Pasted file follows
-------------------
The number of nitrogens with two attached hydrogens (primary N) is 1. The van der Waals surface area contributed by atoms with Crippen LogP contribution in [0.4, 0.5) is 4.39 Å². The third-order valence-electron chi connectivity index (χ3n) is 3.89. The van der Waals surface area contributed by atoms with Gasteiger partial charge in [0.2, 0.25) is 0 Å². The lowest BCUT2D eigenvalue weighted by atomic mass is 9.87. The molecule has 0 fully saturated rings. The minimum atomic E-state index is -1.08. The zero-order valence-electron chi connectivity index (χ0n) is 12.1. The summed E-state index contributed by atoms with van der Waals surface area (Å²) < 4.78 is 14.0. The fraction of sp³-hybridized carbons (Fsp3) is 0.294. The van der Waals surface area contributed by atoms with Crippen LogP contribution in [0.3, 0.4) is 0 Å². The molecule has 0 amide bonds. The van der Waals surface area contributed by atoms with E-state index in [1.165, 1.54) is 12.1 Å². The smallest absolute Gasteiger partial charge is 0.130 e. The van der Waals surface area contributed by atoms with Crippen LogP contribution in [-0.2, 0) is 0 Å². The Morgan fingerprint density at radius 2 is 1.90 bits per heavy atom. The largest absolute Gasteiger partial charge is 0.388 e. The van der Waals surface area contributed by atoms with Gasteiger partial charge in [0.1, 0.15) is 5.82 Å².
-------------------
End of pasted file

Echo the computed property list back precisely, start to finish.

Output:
The number of nitrogens with two attached hydrogens (primary N) is 1. The van der Waals surface area contributed by atoms with Crippen LogP contribution in [0.4, 0.5) is 4.39 Å². The third-order valence-electron chi connectivity index (χ3n) is 3.89. The van der Waals surface area contributed by atoms with Gasteiger partial charge in [0.2, 0.25) is 0 Å². The lowest BCUT2D eigenvalue weighted by atomic mass is 9.87. The molecule has 0 fully saturated rings. The minimum atomic E-state index is -1.08. The zero-order valence-electron chi connectivity index (χ0n) is 12.1. The summed E-state index contributed by atoms with van der Waals surface area (Å²) < 4.78 is 14.0. The fraction of sp³-hybridized carbons (Fsp3) is 0.294. The van der Waals surface area contributed by atoms with Crippen LogP contribution in [0.3, 0.4) is 0 Å². The molecule has 0 amide bonds. The van der Waals surface area contributed by atoms with E-state index in [1.165, 1.54) is 12.1 Å². The smallest absolute Gasteiger partial charge is 0.130 e. The van der Waals surface area contributed by atoms with Crippen LogP contribution in [-0.2, 0) is 0 Å². The Morgan fingerprint density at radius 2 is 1.90 bits per heavy atom. The largest absolute Gasteiger partial charge is 0.388 e. The van der Waals surface area contributed by atoms with Gasteiger partial charge in [0.1, 0.15) is 5.82 Å².